This is my second blighted ovum, after being over the moon about a positive pregnancy test. I asked the doctor if something might be wrong with me, and he immediately said no. He said some embryos just don’t develop right, and that’s on the embryo, not on me. It wouldn’t have implanted at all if I had uterine issues. And if I had clotting issues, the embryo would have probably died slowly after a heartbeat was found.
Just bad luck, he said. Keep trying.
I must have looked pretty pathetic, because for the first time ever, he gave me a hug.
Poor guy. He must have to deliver a lot of bad news. Probably more bad than good.
I guess the good news for us is, we’ve had enough bad news that it made us extremely cautious, and we’ve already paid for the surest thing on the planet — six tries with six different sets of high-quality embryos. We “only” have to keep paying for travel, medication, blood tests, and ultrasounds. And I have a bunch of bonus airline miles to use for plane tickets. And April is a gorgeous time to visit the Bay Area.
So. One down, five to go.
It just sucks, man. I chose my insurance plan on the assumption I’d have a baby or two in 2017. It’ll truly suck if I have the babies at the beginning of 2018 and have to start all over again with a brand new deductible. If I have insurance at all. Republicans seem determined to take it away.
We already live in a tiny apartment because all of our savings, which we could have used for a down payment on a nice house, are gone. We’re slipping perilously close to zero. We were already on the knife’s edge, even if this had worked. And it didn’t.
And now I have to either wait for a miscarriage or get a D&C, and then wait for my beta levels to drop, and then start all over again. Best case scenario I’ll transfer in April and have the baby or babies in December. Really hoping for that, so I don’t have to worry quite as much about my insurance situation in 2018.
Ugh. A straight-up negative would have been so much better than this.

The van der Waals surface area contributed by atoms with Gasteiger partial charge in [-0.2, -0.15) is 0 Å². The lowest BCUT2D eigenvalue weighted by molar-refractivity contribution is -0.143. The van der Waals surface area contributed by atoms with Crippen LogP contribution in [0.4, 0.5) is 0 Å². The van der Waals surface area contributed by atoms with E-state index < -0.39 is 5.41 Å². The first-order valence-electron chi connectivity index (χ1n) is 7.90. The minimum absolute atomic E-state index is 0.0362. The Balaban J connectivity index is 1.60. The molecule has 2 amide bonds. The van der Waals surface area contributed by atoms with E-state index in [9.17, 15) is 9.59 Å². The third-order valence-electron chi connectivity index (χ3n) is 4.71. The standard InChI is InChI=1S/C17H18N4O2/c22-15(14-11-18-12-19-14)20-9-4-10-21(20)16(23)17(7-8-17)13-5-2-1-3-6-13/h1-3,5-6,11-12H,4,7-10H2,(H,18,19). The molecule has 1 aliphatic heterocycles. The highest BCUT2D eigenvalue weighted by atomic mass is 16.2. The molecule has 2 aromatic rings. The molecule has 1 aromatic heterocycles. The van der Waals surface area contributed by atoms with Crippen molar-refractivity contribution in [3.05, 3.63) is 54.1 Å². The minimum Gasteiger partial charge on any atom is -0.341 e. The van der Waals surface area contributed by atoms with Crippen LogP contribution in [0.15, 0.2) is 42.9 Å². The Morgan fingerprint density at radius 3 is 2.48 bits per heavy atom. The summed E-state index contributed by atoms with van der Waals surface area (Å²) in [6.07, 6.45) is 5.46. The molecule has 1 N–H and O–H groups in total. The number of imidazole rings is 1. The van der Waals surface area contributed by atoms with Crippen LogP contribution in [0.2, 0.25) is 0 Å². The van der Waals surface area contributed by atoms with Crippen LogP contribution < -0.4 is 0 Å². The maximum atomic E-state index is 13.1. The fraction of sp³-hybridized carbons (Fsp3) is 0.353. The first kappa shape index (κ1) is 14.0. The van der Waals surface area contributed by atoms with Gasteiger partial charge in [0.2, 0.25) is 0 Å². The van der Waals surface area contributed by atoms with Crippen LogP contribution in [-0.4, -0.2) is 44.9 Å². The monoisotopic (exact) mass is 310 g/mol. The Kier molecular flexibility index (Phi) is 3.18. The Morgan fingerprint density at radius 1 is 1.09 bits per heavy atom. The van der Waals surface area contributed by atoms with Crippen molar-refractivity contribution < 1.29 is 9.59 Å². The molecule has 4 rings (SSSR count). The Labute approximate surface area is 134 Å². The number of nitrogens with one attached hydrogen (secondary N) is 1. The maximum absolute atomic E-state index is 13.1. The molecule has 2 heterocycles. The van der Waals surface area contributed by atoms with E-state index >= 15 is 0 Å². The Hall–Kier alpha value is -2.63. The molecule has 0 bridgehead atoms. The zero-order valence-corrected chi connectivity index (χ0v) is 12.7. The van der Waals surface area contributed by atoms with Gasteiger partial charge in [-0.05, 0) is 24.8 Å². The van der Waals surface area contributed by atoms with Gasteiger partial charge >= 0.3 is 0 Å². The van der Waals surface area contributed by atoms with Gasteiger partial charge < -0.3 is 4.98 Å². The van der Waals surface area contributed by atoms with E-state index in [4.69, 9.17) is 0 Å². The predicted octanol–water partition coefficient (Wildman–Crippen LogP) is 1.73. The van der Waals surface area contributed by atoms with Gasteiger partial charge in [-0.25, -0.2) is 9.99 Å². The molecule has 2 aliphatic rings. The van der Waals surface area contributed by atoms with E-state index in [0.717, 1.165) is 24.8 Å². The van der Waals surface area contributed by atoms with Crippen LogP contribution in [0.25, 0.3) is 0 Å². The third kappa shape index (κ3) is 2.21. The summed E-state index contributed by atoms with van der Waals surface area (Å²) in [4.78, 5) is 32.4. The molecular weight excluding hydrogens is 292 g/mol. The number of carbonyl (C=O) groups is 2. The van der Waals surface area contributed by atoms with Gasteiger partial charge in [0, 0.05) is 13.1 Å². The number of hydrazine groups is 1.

I guess at the end of the day it’s just time and money. We’ll figure it out.
At the end of the day, this pregnancy, by definition, just wasn’t fated to be our kid(s).
Really looking forward to being on the other side of this, when we can look back and say we got exactly the kid(s) we were supposed to get, and it was all worth it.
Because right now I’ve seen and felt nothing but loss, loss, loss.
No great insight. I’m just tired of it. We all are, who are still in the middle of it. God I hope we don’t get to our fourth anniversary in June — of both marriage and trying for kids — and still be spinning our wheels.
In the meantime, maybe I should quit giving my embryos cute nicknames and bonding with them and talking to them. I shouldn’t write notes to them in my journal to show them one day. It’s too painful. Maybe I should just say, “You’re on your own, kids. If you wanna come, I’ll be here for you. It’s up to you. I’ll give you cute nicknames and write notes to you after you’re breathing this good earth’s atmosphere.”
Overall I’m doing OK, though. Not bawling my eyes out or anything. Just weary. Girding my loins to try again. As always: What else can I do?
At least my emotions have finally checked out. They have left the building. I’ve got nothing left. I feel like I’ll be an automaton until there are actual babies in my actual arms. I’ve just got nothing left.